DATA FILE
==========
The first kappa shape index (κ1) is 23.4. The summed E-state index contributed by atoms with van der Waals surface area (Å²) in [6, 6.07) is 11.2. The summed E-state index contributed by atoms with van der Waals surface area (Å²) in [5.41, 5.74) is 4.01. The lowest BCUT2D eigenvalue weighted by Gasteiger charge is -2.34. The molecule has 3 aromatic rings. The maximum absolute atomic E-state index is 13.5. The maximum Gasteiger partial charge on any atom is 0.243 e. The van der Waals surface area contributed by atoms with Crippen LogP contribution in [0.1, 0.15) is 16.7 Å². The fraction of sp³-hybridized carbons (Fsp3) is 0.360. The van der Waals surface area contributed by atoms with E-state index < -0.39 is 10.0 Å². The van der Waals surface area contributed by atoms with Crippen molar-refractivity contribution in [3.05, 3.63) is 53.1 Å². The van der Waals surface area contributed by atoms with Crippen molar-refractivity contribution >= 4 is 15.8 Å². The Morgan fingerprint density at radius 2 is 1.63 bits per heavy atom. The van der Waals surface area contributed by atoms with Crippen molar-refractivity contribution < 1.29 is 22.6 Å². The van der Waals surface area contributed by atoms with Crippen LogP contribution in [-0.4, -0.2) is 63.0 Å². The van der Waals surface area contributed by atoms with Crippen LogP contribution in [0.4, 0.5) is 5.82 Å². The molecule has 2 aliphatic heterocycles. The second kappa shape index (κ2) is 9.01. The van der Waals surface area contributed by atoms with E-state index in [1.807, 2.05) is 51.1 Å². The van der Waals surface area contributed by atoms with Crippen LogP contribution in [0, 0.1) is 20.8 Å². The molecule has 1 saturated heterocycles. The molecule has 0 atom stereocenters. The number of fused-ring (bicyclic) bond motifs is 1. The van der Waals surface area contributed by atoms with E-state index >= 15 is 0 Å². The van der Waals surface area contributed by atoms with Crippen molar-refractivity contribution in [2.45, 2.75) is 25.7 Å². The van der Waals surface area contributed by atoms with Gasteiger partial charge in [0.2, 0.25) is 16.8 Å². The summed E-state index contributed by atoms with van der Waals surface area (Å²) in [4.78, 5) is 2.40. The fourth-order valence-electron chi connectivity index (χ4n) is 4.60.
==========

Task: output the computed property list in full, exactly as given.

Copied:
The first kappa shape index (κ1) is 23.4. The summed E-state index contributed by atoms with van der Waals surface area (Å²) in [6, 6.07) is 11.2. The summed E-state index contributed by atoms with van der Waals surface area (Å²) in [5.41, 5.74) is 4.01. The lowest BCUT2D eigenvalue weighted by Gasteiger charge is -2.34. The molecule has 3 aromatic rings. The maximum absolute atomic E-state index is 13.5. The maximum Gasteiger partial charge on any atom is 0.243 e. The van der Waals surface area contributed by atoms with Crippen LogP contribution in [0.1, 0.15) is 16.7 Å². The fraction of sp³-hybridized carbons (Fsp3) is 0.360. The van der Waals surface area contributed by atoms with E-state index < -0.39 is 10.0 Å². The van der Waals surface area contributed by atoms with Crippen molar-refractivity contribution in [3.05, 3.63) is 53.1 Å². The van der Waals surface area contributed by atoms with Crippen molar-refractivity contribution >= 4 is 15.8 Å². The Morgan fingerprint density at radius 2 is 1.63 bits per heavy atom. The van der Waals surface area contributed by atoms with Crippen molar-refractivity contribution < 1.29 is 22.6 Å². The van der Waals surface area contributed by atoms with Crippen LogP contribution in [-0.4, -0.2) is 63.0 Å². The van der Waals surface area contributed by atoms with Crippen LogP contribution in [0.4, 0.5) is 5.82 Å². The molecule has 2 aliphatic heterocycles. The second kappa shape index (κ2) is 9.01. The van der Waals surface area contributed by atoms with E-state index in [1.807, 2.05) is 51.1 Å². The van der Waals surface area contributed by atoms with Crippen LogP contribution in [0, 0.1) is 20.8 Å². The molecule has 1 saturated heterocycles. The molecule has 0 atom stereocenters. The number of fused-ring (bicyclic) bond motifs is 1. The van der Waals surface area contributed by atoms with E-state index >= 15 is 0 Å². The van der Waals surface area contributed by atoms with Crippen molar-refractivity contribution in [2.45, 2.75) is 25.7 Å². The van der Waals surface area contributed by atoms with Gasteiger partial charge in [0.2, 0.25) is 16.8 Å². The summed E-state index contributed by atoms with van der Waals surface area (Å²) in [4.78, 5) is 2.40. The fourth-order valence-electron chi connectivity index (χ4n) is 4.60.